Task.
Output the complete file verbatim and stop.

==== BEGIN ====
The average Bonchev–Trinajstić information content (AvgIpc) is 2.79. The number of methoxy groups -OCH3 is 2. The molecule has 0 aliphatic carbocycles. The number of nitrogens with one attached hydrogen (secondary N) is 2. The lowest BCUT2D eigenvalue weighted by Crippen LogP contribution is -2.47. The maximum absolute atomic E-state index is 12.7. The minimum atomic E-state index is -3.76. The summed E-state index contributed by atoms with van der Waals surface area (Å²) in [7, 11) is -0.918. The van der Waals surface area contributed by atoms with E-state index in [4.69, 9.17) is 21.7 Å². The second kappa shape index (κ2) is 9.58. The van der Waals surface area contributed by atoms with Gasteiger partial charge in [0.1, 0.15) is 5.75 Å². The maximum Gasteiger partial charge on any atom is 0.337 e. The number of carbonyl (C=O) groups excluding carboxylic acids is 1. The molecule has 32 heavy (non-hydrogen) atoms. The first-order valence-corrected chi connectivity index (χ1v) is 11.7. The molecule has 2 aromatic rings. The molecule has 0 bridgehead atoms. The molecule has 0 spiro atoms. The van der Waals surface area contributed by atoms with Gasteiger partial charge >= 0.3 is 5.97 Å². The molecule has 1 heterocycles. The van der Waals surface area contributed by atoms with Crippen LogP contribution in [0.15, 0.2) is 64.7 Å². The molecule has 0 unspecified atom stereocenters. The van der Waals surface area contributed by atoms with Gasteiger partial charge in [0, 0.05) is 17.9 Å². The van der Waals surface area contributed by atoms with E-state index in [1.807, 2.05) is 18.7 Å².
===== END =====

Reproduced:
The average Bonchev–Trinajstić information content (AvgIpc) is 2.79. The number of methoxy groups -OCH3 is 2. The molecule has 0 aliphatic carbocycles. The number of nitrogens with one attached hydrogen (secondary N) is 2. The lowest BCUT2D eigenvalue weighted by Crippen LogP contribution is -2.47. The maximum absolute atomic E-state index is 12.7. The minimum atomic E-state index is -3.76. The summed E-state index contributed by atoms with van der Waals surface area (Å²) in [7, 11) is -0.918. The van der Waals surface area contributed by atoms with E-state index in [4.69, 9.17) is 21.7 Å². The second kappa shape index (κ2) is 9.58. The van der Waals surface area contributed by atoms with Gasteiger partial charge in [0.1, 0.15) is 5.75 Å². The maximum Gasteiger partial charge on any atom is 0.337 e. The number of carbonyl (C=O) groups excluding carboxylic acids is 1. The molecule has 32 heavy (non-hydrogen) atoms. The first-order valence-corrected chi connectivity index (χ1v) is 11.7. The molecule has 2 aromatic rings. The molecule has 0 bridgehead atoms. The molecule has 0 spiro atoms. The van der Waals surface area contributed by atoms with Gasteiger partial charge >= 0.3 is 5.97 Å². The molecule has 1 heterocycles. The van der Waals surface area contributed by atoms with Crippen LogP contribution in [0.15, 0.2) is 64.7 Å². The molecule has 0 unspecified atom stereocenters. The van der Waals surface area contributed by atoms with Gasteiger partial charge in [0, 0.05) is 17.9 Å². The van der Waals surface area contributed by atoms with E-state index in [1.807, 2.05) is 18.7 Å².